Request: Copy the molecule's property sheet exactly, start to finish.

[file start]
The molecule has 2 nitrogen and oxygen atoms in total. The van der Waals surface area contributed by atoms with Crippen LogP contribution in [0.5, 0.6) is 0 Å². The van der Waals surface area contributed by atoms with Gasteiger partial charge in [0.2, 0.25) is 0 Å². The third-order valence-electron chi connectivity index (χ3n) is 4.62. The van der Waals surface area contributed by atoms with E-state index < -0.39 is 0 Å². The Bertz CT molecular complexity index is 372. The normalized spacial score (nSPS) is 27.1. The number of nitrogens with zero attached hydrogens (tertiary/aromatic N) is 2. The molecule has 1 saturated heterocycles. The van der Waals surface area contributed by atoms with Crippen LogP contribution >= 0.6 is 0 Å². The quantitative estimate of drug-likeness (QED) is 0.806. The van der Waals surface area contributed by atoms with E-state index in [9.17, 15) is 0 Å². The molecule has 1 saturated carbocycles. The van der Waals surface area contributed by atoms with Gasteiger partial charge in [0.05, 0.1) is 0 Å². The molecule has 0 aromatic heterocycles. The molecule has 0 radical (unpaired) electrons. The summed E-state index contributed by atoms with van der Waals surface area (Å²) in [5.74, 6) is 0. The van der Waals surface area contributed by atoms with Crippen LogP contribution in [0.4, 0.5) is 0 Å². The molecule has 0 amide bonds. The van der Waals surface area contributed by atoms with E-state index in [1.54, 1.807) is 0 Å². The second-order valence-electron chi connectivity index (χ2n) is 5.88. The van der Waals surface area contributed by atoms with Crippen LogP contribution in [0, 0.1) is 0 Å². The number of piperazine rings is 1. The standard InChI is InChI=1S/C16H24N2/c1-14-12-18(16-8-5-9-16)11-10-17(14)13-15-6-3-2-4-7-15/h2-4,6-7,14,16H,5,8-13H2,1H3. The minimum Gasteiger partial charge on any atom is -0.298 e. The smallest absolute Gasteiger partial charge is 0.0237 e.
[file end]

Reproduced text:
The molecule has 2 nitrogen and oxygen atoms in total. The van der Waals surface area contributed by atoms with Crippen LogP contribution in [0.5, 0.6) is 0 Å². The van der Waals surface area contributed by atoms with Gasteiger partial charge in [0.2, 0.25) is 0 Å². The third-order valence-electron chi connectivity index (χ3n) is 4.62. The van der Waals surface area contributed by atoms with E-state index < -0.39 is 0 Å². The Bertz CT molecular complexity index is 372. The normalized spacial score (nSPS) is 27.1. The number of nitrogens with zero attached hydrogens (tertiary/aromatic N) is 2. The molecule has 1 saturated heterocycles. The van der Waals surface area contributed by atoms with Crippen LogP contribution >= 0.6 is 0 Å². The quantitative estimate of drug-likeness (QED) is 0.806. The van der Waals surface area contributed by atoms with E-state index in [9.17, 15) is 0 Å². The molecule has 1 saturated carbocycles. The van der Waals surface area contributed by atoms with Gasteiger partial charge in [0.05, 0.1) is 0 Å². The molecule has 0 aromatic heterocycles. The molecule has 0 radical (unpaired) electrons. The summed E-state index contributed by atoms with van der Waals surface area (Å²) in [5.74, 6) is 0. The van der Waals surface area contributed by atoms with Crippen LogP contribution in [0.4, 0.5) is 0 Å². The molecule has 0 amide bonds. The van der Waals surface area contributed by atoms with E-state index in [1.54, 1.807) is 0 Å². The second-order valence-electron chi connectivity index (χ2n) is 5.88. The van der Waals surface area contributed by atoms with Crippen LogP contribution in [0, 0.1) is 0 Å². The number of piperazine rings is 1. The standard InChI is InChI=1S/C16H24N2/c1-14-12-18(16-8-5-9-16)11-10-17(14)13-15-6-3-2-4-7-15/h2-4,6-7,14,16H,5,8-13H2,1H3. The minimum Gasteiger partial charge on any atom is -0.298 e. The smallest absolute Gasteiger partial charge is 0.0237 e.